I learned a lot in that class, much of it I used for many years. Those pelvic wedges are well-worn, as I balanced the hell out of many pelvises over a long time. And you want to know something? I helped a lot of patients with their back and related pain through the use of those wedges.

Then around 7-8 years ago I noticed that I was using them less often. In the present, they tend to stay unused. Why is that? Don’t I want to help people as I did in the past?

7-8 years ago is when I seriously began questioning all things therapy-related, both from a manual therapy perspective, but also from an exercise/strengthening perspective. I had departed my MFR world in 2006 after being told to conform or leave. (I chose to leave.)

But I stuck with those MFR principles and philosophies for a number of years and applied them in my work, including what I thought was balancing the pelvis. After a few years I began drifting into other worlds; into other ways to describe and define the effects of manual therapy in general, and MFR in specific. At first, I didn’t like what I read and learned, as there was a lot of confusion and uncertainty over just how manual therapy impacts the human being.

As I learned more, I saw the flaws in many of the simplistic explanations therapists use, as well as how the public views and repeats those simple concepts. Exercise, for instance, is often quite helpful, though I now know that those effects had little (if anything) to do with being weak. The common simplistic statement physical therapists tell their patients that being stronger will help you support yourself better, which leads to less pain was simply false. Or, the statement was so weakly true that it made little sense even to say it.

However, patients say things like that all of the time. It was much of what the core stability craze grew from. “Getting strong” is helpful, but the strength itself is not what diminishes pain. It is a complex combination of factors that vary from person to person. Movement is helpful. Motion is lotion.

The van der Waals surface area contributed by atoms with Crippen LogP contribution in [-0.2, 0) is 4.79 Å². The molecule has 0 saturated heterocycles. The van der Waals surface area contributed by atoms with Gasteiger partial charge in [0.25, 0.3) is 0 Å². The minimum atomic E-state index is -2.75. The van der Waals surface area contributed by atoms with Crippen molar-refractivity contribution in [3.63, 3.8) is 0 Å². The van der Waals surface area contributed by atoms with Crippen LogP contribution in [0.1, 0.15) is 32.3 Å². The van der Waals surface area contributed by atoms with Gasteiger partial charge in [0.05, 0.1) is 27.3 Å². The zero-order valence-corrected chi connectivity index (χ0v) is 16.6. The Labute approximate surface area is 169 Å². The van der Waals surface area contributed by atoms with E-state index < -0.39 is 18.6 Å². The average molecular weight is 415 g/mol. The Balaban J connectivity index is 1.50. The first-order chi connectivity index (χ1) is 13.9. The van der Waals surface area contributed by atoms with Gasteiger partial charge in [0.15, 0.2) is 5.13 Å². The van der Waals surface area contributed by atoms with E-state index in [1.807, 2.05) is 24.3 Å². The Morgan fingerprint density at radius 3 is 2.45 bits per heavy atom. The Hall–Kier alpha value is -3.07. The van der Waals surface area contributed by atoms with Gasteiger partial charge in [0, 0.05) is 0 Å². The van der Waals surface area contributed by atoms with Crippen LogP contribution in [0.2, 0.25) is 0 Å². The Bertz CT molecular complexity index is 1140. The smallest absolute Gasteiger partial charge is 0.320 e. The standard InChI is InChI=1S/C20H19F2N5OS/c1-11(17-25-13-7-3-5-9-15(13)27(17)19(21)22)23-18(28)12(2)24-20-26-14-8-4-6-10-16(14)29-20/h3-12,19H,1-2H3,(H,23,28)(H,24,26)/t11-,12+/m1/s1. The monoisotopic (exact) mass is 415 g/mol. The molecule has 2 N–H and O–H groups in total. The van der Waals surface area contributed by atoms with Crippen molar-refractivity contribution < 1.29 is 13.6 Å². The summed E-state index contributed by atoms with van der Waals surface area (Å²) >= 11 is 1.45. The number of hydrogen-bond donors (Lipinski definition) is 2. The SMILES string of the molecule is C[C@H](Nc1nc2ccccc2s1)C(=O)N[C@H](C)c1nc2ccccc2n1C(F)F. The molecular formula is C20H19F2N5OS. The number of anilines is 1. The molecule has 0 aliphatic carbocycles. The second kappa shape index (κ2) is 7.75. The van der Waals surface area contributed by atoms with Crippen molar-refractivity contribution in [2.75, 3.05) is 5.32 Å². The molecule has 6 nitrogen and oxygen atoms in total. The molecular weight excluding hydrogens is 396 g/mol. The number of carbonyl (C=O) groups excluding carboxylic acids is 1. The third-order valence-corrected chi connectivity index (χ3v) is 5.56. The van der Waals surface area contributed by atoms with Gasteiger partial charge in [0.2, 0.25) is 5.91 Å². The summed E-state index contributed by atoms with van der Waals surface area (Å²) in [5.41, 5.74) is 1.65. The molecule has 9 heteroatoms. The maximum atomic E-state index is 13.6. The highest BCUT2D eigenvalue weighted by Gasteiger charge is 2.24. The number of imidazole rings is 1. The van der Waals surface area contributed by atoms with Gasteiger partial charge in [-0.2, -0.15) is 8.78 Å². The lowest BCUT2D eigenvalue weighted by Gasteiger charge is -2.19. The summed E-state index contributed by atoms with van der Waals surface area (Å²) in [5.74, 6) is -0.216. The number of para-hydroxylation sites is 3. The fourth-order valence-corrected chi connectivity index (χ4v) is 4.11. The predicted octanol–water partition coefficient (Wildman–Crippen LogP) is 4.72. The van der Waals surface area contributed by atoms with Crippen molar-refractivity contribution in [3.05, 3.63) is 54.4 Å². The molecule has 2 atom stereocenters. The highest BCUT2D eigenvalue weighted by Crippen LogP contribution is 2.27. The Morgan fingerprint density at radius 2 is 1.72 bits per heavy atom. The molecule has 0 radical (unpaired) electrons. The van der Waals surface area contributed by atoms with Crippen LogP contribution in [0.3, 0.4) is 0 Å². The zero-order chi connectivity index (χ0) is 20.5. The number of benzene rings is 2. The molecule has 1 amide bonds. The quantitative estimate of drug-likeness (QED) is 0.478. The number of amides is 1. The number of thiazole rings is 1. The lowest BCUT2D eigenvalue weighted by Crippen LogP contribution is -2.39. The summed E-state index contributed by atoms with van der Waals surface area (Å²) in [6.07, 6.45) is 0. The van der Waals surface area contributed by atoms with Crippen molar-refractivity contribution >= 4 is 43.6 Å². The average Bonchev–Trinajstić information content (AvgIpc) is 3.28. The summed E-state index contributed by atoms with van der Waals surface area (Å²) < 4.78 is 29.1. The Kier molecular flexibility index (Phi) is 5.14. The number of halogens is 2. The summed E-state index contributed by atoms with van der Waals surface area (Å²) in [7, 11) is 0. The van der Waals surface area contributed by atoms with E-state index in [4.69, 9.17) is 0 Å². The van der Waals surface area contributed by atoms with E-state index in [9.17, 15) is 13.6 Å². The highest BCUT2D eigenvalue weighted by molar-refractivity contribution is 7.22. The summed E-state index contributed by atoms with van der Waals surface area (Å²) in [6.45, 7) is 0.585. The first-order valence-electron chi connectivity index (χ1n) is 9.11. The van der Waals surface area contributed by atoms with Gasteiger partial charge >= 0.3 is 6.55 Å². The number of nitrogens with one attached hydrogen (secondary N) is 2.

MFR, and manual therapy in general, suffer from similar simplistic errors. When one reads through some of the latest evidence (Bialosky, 2009, 2010, 2018; Geri, 2019; Kolb, 2020), these papers read very differently from the way I learned MFR. But I can wager that if you underwent advanced training in any of the popular branded modalities in manual therapy, the science that you learned may not align completely with what others see as truth. How do you put all of that together?

Let’s go back to my wedges. As an MFR-based PT, I saw people coming to me for issues of pain in the low back, peels, hip, sacroiliac joint (SIJ), and more. Often, one of the first places I began my evaluation was at their pelvis. “If you don’t balance the pelvis, nothing will stick” was a familiar phrase I was taught in my MFR of training. Along with postural assessment, a pelvic assessment was key to knowing what was at fault and what needed doing (on my part). Pelvis assessment was done by palpating both the ASISs and PSISs (front and back landmarks on either side of the pelvis), as well as looking at possible upslip/downslip of the pelvis, etc. There were some SIJ assessments, to see if one side was stuck, as well as other assessment procedures, mainly postural. After all of this, I would put it all together and tell my patient why they were having pain (what I thought to be the cause) and what needed to be done to correct things. Many times patients simply agreed to what I said was wrong and trusted me to fix them.

That’s when the wedges came in.

I’d place the wedges in precise locations so that when my patient rested on them, with the assistance from my MFR intervention, their pelvis was released back into a better alignment. We might repeat this over the course of a few sessions and I would reach them homework to reinforce the pelvis corrections. And most got better.

Wedges are used by other professions and by other modalities, so we MFR therapists didn’t own the patent. But the way we used them was said to be unique. Other clinicians wasted their time with ineffectual chiropractic adjustments, etc., but none of them had the long-lasting effects as we did. (I spoke like that a lot back then.